Alan Grayson tries to show Democrats how to take on the Tea Party.

Who's winning, who's losing, and why.
Aug. 23 2010 12:59 PM

Mutual Irritation Society

Alan Grayson tries to show Democrats how to take on the Tea Party.

Alan Grayson. Click image to expand.
Alan Grayson

ORLANDO, Fla.—The people manning the phones at the International Union of Painters and Allied Trades union hall in Orlando keep their heads down, stenciling slogans on poster board and making calls to Democratic primary voters. It takes a minute for them to realize that Rep. Alan Grayson, D-Fla., has just walked in to thank them for their work, un-missable in a black denim blazer, cowboy boots, and an American flag tie. As he walks from desk to desk, he is followed by a two-man documentary crew that has been with him since July 4. One volunteer puts down his phone, picks up a copy of Howard Zinn's A People's History of the United States, and flips open to the title page. He wants Grayson to sign it.

David Weigel David Weigel

David Weigel is a Slate political reporter. 

"Oh, of course!" says Grayson, scribbling his name on one of the central texts of progressive politics. "It's one of my favorite books. I've got a copy that has all of my favorite parts highlighted."

He actually does. Grayson was a lawyer and telecommunications executive before he got into politics. (Consequently, he's worth more than $30 million.) He studied politicians like Huey Long and historians like Zinn, and decided he could win by being blunt, liberal, and profligate. In 2010, he's one of the few Democrats nationwide trying to outmatch the passion and organization of the Tea Party movement.

Outmaneuvering the Tea Party takes a multipronged strategy. Grayson has tried to work on the problems that inspire the movement while dismissing the movement itself as racist, stupid, and crazy. For example, he says, he has found common ground with Rep. Ron Paul of Texas. "I agree with him on the wars," says Grayson. "I agree with him on civil liberties. We've worked together very effectively regarding the Fed."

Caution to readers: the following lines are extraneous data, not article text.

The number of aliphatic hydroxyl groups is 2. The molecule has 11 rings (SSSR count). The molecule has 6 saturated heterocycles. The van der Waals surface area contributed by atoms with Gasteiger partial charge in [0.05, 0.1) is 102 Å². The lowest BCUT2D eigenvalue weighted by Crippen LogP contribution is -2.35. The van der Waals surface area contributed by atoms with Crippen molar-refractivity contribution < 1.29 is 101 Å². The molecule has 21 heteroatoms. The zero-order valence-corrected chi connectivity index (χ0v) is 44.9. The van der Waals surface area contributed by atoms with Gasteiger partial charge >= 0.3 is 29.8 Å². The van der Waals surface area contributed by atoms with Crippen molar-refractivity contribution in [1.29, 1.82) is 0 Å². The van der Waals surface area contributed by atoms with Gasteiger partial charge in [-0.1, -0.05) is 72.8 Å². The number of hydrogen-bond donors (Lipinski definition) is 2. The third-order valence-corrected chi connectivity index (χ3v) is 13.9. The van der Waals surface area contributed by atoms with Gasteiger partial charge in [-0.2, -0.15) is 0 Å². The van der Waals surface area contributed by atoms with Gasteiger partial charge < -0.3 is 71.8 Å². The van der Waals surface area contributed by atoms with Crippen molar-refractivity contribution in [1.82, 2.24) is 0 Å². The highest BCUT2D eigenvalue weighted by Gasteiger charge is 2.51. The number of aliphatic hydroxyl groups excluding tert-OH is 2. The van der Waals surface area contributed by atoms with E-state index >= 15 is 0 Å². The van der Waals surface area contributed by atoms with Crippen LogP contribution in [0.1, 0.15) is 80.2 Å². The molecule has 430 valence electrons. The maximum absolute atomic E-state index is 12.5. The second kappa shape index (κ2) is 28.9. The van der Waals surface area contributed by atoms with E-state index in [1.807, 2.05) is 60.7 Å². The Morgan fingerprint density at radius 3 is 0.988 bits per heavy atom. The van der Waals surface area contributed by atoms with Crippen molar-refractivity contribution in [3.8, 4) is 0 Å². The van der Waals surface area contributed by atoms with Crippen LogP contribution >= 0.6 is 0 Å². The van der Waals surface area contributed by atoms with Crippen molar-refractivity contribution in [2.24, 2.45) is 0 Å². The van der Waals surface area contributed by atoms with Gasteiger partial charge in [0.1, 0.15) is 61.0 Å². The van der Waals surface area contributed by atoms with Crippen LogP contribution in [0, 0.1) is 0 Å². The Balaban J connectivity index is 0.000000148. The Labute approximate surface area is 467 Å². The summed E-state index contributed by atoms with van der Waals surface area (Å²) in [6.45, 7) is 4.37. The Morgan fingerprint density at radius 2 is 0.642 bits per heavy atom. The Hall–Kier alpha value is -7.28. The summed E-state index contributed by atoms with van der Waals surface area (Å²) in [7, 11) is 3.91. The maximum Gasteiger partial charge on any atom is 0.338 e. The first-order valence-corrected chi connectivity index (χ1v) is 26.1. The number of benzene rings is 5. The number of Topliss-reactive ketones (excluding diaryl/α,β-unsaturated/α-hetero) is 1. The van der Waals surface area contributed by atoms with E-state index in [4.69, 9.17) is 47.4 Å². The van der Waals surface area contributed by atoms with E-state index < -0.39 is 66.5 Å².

And now here comes the dig. "Many people, improperly, lump together libertarians and the Tea Parties. That's really wrong. Many of the libertarians are physicists, and many of the Tea Party people don't bathe. There's really not much in common there!"

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Local Republicans are, understandably, not amused. Seven of them are competing for the chance to challenge Grayson, and some have even made him the focus of their primary campaigns. State Rep. Kurt Kelly calls himself "the conservative who can beat Alan Grayson" and encourages contributors to "donate today to beat Alan Grayson." Grayson is also a one-man full employment program for conservative talk radio in the district. On the day that he visited the union hall, Republican contender Todd Long and his campaign manager Phil Russo took over a local AM station for an hour, tearing Grayson apart.

"It would just be a disgrace if Grayson wins," says Russo. "The only people worse than Alan Grayson are Alan Grayson supporters."

This is just what Grayson wants. His re-election strategy: Register more Democrats, knock on their doors, and fire them up by pouring ridicule on the GOP and the Tea Party movement. He appears on CNN and MSNBC regularly, most recently to demand that White House spokesman Robert Gibbs be fired for sneering at the "professional left." In a conversation inside one of the union's small offices, he quotes some of his better one-liners about Republicans as "wingnuts" who want patients to "die quickly." They're offended? He couldn't care less.

"I feel bad sometimes," says Grayson, talking to a small group of supporters, "because I feel like Democrats should have delivered more for the people who supported us. In 2008, 75 percent of the people who voted for me were Democrats. Only 23 percent of Republicans voted for me. What does that tell me? I should be doing the most for the people who voted for me, not the people who voted the other way."

Many Republican candidates respond to Grayson's provocations by trying to ignore them. Long, who has mailed 30,000 voters copies of his book about conservative values, sticks to talking about the congressman's voting record and a poll that suggests Grayson is losing. (Grayson says he's 15 points ahead of the GOP's challengers.) Bruce O'Donoghue, a businessman and first-time candidate, calls Grayson an "entertainer" but refuses to respond to Grayson's attacks on Republicans.

No one exemplifies this mellow approach to Grayson like the man most people here consider the Republican front-runner, Daniel Webster. He represented most of this district in the state Senate for a generation, then retired, then rode back into the fray when the party begged him to take on Grayson. He'll take him on, but he won't respond to his taunts. Instead, he refers to his experience in the state legislature in a series of koans as he waits for his latest high-profile endorser, Mike Huckabee, to arrive for a rally.

"When you win, regardless about how you feel about who got you there, you're serving them," says Webster. "Don't burn any bridges. Don't make it personal."

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